The challenge is obvious, the mission difficult.
In this corner you have an Ohio State offense that leads the Big Ten in scoring, total yardage and rushing yards.
In the other corner you have a Penn State defense that is again among the best in the nation, despite ill health the entire season.
Given the Nittany Lions’ offensive inconsistency, it seems clear that their chances Saturday night in Columbus will hinge on the adequacy of that defense — that for PSU to hang in there with the No. 1 team in the land (and the defending national champion) the guys on that side of the ball will have to hold the fort, create field position, perhaps score themselves (as was the case last season).
And it seems just as clear that defensive coordinator Bob Shoop will have to dig deeply into his bag of tricks to contain an attack that has achieved incredible balance: The Buckeyes average exactly 230 yards on the ground, and 230 through the air, as well as 36.8 points a game.
Start with the fact that OSU plays two quarterbacks — the starter, the big-armed (and big-boned) Cardale Jones and the more nimble J.T. Barrett, who started a 31-24 double-overtime victory over Penn State last season and now functions as the Buckeyes’ red-zone guy.
Add in running back Ezekiel Elliott, the nation’s fourth-leading rusher with 859 yards (6.9 per attempt).
And then consider converted quarterback Braxton Miller, a Swiss Army Knife of a player. Listed as a wide receiver, the two-time Big Ten Offensive Player of the Year lines up at running back and even back at QB on occasion. He is Ohio State’s second-leading rusher (161 yards, 6.4) and its third-leading receiver (13 catches, 14.8 ypc).
“A lot of playmakers,” Penn State linebacker Brandon Bell said of the Ohio State offense during a conference call with reporters Tuesday. And that, he added, “definitely stands out.”
“A lot of guys,” he said, “they want to touch the ball, I’d say.”
Bell said the Buckeyes’ approach doesn’t change that much, no matter which QB is in the game, and added the obvious when he said Barrett is a little better runner — though the 6-foot-5, 249-pound Jones has been known to power through tacklers.
“Playing against Barrett last year, we’re kind of familiar with his skill set,” Bell said. “Really the new one we have to prepare for is Jones.”
And Elliott, Bell said, “has the whole package.”
“Obviously,” he added, “he has speed; you see him breaking away. He has size to run downhill in between the tackles and I think he’s a savvy player.”
Penn State counters with a defense that is finally whole (or as whole as it’s going to be). Bell, plagued by what is believed to be an ankle injury, has missed two of the first six games, and the secondary has likewise had its share of nicks.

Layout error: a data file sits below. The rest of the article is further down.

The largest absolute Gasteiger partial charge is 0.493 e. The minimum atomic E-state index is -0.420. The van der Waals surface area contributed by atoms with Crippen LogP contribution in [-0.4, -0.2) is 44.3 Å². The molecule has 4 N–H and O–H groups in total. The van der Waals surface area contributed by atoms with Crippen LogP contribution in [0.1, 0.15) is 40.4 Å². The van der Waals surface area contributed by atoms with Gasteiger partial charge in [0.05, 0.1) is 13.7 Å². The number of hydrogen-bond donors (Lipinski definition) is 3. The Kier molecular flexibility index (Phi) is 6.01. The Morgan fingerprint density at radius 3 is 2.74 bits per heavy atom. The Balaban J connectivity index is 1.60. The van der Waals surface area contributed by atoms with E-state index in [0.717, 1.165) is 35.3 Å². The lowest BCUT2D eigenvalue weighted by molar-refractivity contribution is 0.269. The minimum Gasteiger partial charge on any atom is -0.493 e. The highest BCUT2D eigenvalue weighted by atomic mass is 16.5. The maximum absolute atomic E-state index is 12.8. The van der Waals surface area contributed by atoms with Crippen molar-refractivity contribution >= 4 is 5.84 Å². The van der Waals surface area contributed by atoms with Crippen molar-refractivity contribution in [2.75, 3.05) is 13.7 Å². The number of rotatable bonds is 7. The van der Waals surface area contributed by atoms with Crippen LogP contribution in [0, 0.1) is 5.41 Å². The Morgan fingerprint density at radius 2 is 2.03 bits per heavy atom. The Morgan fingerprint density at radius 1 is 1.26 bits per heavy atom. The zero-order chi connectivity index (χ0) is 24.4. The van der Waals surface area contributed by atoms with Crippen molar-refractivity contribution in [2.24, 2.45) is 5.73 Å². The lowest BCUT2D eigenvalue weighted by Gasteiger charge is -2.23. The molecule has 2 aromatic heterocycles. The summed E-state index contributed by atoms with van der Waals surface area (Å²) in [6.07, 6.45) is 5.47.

But everybody (save middle linebacker Nyeem Wartman-White, who was lost for the season to a knee injury in the opener against Temple) was available for last Saturday’s 29-7 victory over Indiana, just the second time that has been the case. The other time was against Rutgers, when the Lions won 28-3.
Despite everything, the Lions are 10th in the nation in total defense (275.7 ypg), 11th in scoring defense (14.3 ppg), 13th against the pass (158.7) and 26th against the run (117.0).
“We’ve still got six more opportunities to continue to grow, and obviously everybody being healthy is a major part of that,” Bell said.
He said his own season has been “tough mentally.” Injured at Temple, he missed the home opener against Buffalo, as well as the Oct. 3 game against Army. His 22 tackles are eighth on the team. He also has 2.5 tackles for loss and a sack.
“When you’re not out there, it kind of sucks not playing with your teammates,” he said. “But I’m just glad I’m back.”
Last year against Ohio State defensive tackle Anthony Zettel dropped into coverage on a zone blitz in the third quarter, intercepted Barrett and returned the ball 40 yards for a touchdown, as the Lions held OSU scoreless in the second half in rallying from 17-0 halftime deficit to force overtime. Bell had a career-high 13 tackles and a sack in the game.
Asked if he expects Shoop’s game plan to be just as intricate this year, Bell said, “I feel it depends on what the opposing team gives us, depending on their schemes and what we can do to battle them. … It all depends.”
Just as the Lions’ success figures to depend on the D.